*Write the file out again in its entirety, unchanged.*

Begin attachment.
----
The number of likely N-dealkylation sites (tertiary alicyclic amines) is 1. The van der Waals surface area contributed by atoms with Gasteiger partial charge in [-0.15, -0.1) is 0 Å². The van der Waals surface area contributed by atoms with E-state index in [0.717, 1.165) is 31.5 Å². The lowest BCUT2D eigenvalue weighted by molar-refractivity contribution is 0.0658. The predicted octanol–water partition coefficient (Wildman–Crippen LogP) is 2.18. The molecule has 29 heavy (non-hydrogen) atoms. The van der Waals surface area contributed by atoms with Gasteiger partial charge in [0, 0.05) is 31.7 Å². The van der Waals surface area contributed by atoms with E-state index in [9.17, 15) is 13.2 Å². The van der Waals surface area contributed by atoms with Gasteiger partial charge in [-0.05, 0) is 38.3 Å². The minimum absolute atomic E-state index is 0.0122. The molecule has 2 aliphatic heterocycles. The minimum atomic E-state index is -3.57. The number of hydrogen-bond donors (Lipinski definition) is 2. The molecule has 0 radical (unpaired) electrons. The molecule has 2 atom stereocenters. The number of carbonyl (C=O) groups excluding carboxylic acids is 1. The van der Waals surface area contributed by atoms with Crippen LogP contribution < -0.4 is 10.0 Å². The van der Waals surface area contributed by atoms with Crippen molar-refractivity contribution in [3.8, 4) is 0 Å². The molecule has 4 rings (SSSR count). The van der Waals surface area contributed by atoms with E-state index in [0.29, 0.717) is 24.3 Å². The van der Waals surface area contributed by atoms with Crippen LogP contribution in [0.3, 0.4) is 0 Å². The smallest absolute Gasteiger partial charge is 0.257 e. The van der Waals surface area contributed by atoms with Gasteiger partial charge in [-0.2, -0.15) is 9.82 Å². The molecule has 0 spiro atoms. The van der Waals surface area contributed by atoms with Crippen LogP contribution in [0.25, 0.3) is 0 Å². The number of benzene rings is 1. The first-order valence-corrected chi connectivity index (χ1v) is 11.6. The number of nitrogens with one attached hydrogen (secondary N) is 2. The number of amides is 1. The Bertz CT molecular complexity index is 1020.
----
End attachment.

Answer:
The number of likely N-dealkylation sites (tertiary alicyclic amines) is 1. The van der Waals surface area contributed by atoms with Gasteiger partial charge in [-0.15, -0.1) is 0 Å². The van der Waals surface area contributed by atoms with E-state index in [0.717, 1.165) is 31.5 Å². The lowest BCUT2D eigenvalue weighted by molar-refractivity contribution is 0.0658. The predicted octanol–water partition coefficient (Wildman–Crippen LogP) is 2.18. The molecule has 29 heavy (non-hydrogen) atoms. The van der Waals surface area contributed by atoms with Gasteiger partial charge in [0, 0.05) is 31.7 Å². The van der Waals surface area contributed by atoms with E-state index in [9.17, 15) is 13.2 Å². The van der Waals surface area contributed by atoms with Gasteiger partial charge in [-0.05, 0) is 38.3 Å². The minimum absolute atomic E-state index is 0.0122. The molecule has 2 aliphatic heterocycles. The minimum atomic E-state index is -3.57. The number of hydrogen-bond donors (Lipinski definition) is 2. The molecule has 0 radical (unpaired) electrons. The molecule has 2 atom stereocenters. The number of carbonyl (C=O) groups excluding carboxylic acids is 1. The van der Waals surface area contributed by atoms with Crippen LogP contribution < -0.4 is 10.0 Å². The van der Waals surface area contributed by atoms with Crippen molar-refractivity contribution in [3.8, 4) is 0 Å². The molecule has 4 rings (SSSR count). The van der Waals surface area contributed by atoms with E-state index in [0.29, 0.717) is 24.3 Å². The van der Waals surface area contributed by atoms with Crippen LogP contribution in [0.3, 0.4) is 0 Å². The smallest absolute Gasteiger partial charge is 0.257 e. The van der Waals surface area contributed by atoms with Gasteiger partial charge in [-0.2, -0.15) is 9.82 Å². The molecule has 0 spiro atoms. The van der Waals surface area contributed by atoms with Crippen LogP contribution in [0.25, 0.3) is 0 Å². The number of benzene rings is 1. The first-order valence-corrected chi connectivity index (χ1v) is 11.6. The number of nitrogens with one attached hydrogen (secondary N) is 2. The number of amides is 1. The Bertz CT molecular complexity index is 1020.